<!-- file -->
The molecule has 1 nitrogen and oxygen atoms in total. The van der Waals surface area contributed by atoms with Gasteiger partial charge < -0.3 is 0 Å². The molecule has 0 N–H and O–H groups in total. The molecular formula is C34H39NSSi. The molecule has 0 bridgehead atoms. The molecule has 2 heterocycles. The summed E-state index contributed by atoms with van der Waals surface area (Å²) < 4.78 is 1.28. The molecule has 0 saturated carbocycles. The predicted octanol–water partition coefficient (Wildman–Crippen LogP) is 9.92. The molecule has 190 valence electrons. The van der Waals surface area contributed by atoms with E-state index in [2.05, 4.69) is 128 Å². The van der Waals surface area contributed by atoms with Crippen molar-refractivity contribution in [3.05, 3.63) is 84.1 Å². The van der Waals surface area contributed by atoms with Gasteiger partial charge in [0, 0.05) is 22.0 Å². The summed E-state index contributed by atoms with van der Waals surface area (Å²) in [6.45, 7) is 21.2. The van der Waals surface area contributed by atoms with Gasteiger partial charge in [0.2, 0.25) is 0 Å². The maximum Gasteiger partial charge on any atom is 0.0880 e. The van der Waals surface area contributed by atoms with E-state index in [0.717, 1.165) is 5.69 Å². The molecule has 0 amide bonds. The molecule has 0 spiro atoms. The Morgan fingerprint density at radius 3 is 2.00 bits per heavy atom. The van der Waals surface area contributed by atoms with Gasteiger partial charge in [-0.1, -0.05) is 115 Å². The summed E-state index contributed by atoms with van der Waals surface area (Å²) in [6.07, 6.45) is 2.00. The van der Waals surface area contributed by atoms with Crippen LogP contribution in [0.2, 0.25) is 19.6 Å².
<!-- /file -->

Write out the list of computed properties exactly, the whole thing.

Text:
The molecule has 1 nitrogen and oxygen atoms in total. The van der Waals surface area contributed by atoms with Gasteiger partial charge < -0.3 is 0 Å². The molecule has 0 N–H and O–H groups in total. The molecular formula is C34H39NSSi. The molecule has 0 bridgehead atoms. The molecule has 2 heterocycles. The summed E-state index contributed by atoms with van der Waals surface area (Å²) < 4.78 is 1.28. The molecule has 0 saturated carbocycles. The predicted octanol–water partition coefficient (Wildman–Crippen LogP) is 9.92. The molecule has 190 valence electrons. The van der Waals surface area contributed by atoms with E-state index in [2.05, 4.69) is 128 Å². The van der Waals surface area contributed by atoms with Crippen molar-refractivity contribution in [3.05, 3.63) is 84.1 Å². The van der Waals surface area contributed by atoms with Gasteiger partial charge in [0, 0.05) is 22.0 Å². The summed E-state index contributed by atoms with van der Waals surface area (Å²) in [6.45, 7) is 21.2. The van der Waals surface area contributed by atoms with Gasteiger partial charge in [0.2, 0.25) is 0 Å². The maximum Gasteiger partial charge on any atom is 0.0880 e. The van der Waals surface area contributed by atoms with E-state index in [0.717, 1.165) is 5.69 Å². The molecule has 0 amide bonds. The molecule has 0 spiro atoms. The Morgan fingerprint density at radius 3 is 2.00 bits per heavy atom. The van der Waals surface area contributed by atoms with Gasteiger partial charge in [-0.1, -0.05) is 115 Å². The summed E-state index contributed by atoms with van der Waals surface area (Å²) in [6.07, 6.45) is 2.00. The van der Waals surface area contributed by atoms with Crippen LogP contribution in [0.2, 0.25) is 19.6 Å².